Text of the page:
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Sodora v. Scarpone

Superior Court of New Jersey, Appellate Division

August 7, 2013

CAROLYN SODORA, f/k/a CAROLYN SCARPONE, Plaintiff-Respondent/ Cross-Appellant,
v.
SCOTT SCARPONE, Defendant-Appellant/ Cross-Respondent.

NOT FOR PUBLICATION WITHOUT THE APPROVAL OF THE APPELLATE DIVISION

Argued April 10, 2013

On appeal from Superior Court of New Jersey, Chancery Division, Family Part, Morris County, Docket No. FM-14-52-09.

Michael P. De Marco argued the cause for appellant/cross-respondent (De Marco & De Marco, attorneys; Mr. De Marco, on the briefs).

Andrea Perry argued the cause for respondent/cross-appellant (Gomperts, Penza & McDermott, LLC, attorneys; Ms. Perry, of counsel and on the briefs).

Before Judges Koblitz and Accurso.

PER CURIAM.

Defendant Scott Scarpone appeals from a June 27, 2012 post-judgment order denying reconsideration of prior orders denying his requests to reduce his alimony and child support obligations and adjust the parenting schedule. His former wife, plaintiff Carolyn Sodora, cross-appeals from the denial of her cross-motion to reduce certain arrearages to judgment and to compel defendant to pay his share of their daughter's childcare costs and his support arrears through probation. We affirm.

The parties were married in 2000 and divorced in 2009. They have a ten-year-old daughter. Defendant is a union carpenter and plaintiff did not work outside the home for most of the parties' marriage. They agreed in the property settlement agreement (PSA) incorporated in their judgment of divorce that defendant would pay plaintiff limited duration alimony for five years of $365 per week and child support of $200 per week commencing upon the sale of the marital home. In the interim, the parties agreed that they would abide by an October 10, 2008 pendente lite order requiring defendant to pay all of plaintiff's schedule A and B expenses with the exception of her cellphone and internet charges, up to $200 per month for fuel and oil for plaintiff's car, and $900 per month in unallocated support.

Defendant filed his first motion to reduce or eliminate his alimony and child support six months after entry of the judgment of divorce, prompting plaintiff's cross-motion to enforce litigant's rights. The parties have engaged in at least five more rounds of motions since then, each seeking basically the same relief. A central problem was that the house did not sell for almost two years. Plaintiff claimed that defendant simply stopped paying unallocated support in January 2010, six months after the divorce, leaving her in difficult financial straits. Plaintiff was arranging to attend school to train as a medical assistant and was without wages to make up the shortfall. Defendant claimed that he could not pay all of the expenses associated with maintaining the marital residence in which plaintiff lived for two years after the divorce, as well as alimony and child support.

Following the third round of motions, the Family Part entered an order on April 27, 2011 denying without prejudice plaintiff's request for $14, 300 in support arrears and defendant's request to reduce his alimony and child support retroactive to a year before the parties' divorce and for credits against his support obligations for monies paid toward plaintiff's schedule A and B expenses. The court also denied defendant's request to reduce the alimony term from five years to two, but allowed defendant relief by modifying the start date of his alimony obligation. Defendant was ordered to continue to pay the costs associated with the house pursuant to the PSA, but those costs would be credited toward his alimony obligation beginning on March 3, 2011, the filing date of his motion.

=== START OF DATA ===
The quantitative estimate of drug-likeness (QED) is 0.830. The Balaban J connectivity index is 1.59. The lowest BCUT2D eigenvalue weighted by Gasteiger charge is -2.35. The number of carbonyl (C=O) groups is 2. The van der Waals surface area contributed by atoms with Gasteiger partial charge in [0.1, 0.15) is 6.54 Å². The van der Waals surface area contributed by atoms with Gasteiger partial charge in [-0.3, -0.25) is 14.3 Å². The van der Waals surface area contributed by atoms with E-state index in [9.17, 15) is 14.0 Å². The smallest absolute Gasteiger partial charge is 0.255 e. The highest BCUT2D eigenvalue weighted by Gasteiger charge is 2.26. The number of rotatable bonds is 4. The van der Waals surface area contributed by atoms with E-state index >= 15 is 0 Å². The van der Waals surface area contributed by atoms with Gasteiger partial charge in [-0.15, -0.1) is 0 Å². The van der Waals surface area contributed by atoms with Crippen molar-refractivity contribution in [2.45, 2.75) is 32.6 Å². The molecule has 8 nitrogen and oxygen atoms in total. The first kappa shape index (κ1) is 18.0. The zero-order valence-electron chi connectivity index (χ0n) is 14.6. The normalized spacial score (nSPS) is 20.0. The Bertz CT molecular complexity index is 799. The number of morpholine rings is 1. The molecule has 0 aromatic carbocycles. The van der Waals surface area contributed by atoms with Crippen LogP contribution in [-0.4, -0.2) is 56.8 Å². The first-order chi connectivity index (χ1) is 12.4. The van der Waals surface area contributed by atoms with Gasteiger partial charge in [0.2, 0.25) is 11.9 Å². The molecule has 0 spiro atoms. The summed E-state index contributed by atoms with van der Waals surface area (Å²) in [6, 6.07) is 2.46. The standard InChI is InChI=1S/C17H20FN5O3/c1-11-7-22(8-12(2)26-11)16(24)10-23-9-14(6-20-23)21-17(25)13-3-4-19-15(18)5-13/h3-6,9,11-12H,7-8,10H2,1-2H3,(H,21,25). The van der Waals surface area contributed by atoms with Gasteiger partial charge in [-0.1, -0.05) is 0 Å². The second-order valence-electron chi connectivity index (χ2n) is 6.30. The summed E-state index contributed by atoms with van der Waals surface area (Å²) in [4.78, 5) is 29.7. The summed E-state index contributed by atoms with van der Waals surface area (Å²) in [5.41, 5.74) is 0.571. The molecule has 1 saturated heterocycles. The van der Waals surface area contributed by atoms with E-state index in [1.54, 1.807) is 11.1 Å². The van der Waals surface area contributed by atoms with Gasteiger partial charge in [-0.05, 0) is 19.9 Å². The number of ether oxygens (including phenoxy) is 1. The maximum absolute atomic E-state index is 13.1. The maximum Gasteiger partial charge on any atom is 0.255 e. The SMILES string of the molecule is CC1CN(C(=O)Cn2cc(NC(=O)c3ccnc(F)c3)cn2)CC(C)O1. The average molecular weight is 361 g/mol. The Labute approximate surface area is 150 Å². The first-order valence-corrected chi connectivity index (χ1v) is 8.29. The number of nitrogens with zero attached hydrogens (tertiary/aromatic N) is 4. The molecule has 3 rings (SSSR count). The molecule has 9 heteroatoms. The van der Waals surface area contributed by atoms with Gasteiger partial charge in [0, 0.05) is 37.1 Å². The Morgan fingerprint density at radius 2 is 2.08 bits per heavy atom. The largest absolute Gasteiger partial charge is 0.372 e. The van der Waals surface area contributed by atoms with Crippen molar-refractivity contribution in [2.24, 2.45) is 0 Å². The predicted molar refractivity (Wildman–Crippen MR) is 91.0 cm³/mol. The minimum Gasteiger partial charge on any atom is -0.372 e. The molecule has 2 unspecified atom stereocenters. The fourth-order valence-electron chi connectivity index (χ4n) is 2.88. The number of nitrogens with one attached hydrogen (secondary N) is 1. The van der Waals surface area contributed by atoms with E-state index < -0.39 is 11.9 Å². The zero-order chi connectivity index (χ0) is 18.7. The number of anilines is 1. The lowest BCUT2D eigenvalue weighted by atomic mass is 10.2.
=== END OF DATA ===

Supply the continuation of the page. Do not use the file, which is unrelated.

Following the fourth round of motions, the Family Part entered an order in December 2011, again denying defendant's request for credits against his support obligations, denying without prejudice plaintiff's request for $19, 200 in support arrears but granting her request for reimbursements totaling $7, 093.44 for payments she made toward expenses relating to the house. The court also ordered both parties not to interfere in the other's parenting time or make disparaging comments about the other to their daughter. Both parties were directed to allow daily telephone contact with the child when she was with the other parent and to share transportation equally on all days but for defendant's weekend overnight, when he would be responsible for transportation.

Plaintiff moved for reconsideration of the denial of her motion for support arrears and related relief. Defendant cross-moved, again seeking credits against his support obligations for housing expenses he was previously ordered to pay. Defendant also sought alternate weekend parenting time and again sought to have plaintiff share transportation for his weekend parenting time.

The court granted plaintiff's motion for reconsideration on March 19, 2012, finding it had erred in failing to grant plaintiff's request to find defendant in arrears of his support payments. The court entered an order finding defendant in violation of litigant's rights for his failure to pay support, fixing his arrears at $20, 485 to be paid at a rate of $200 per week through wage garnishment, ordering him to make all ...


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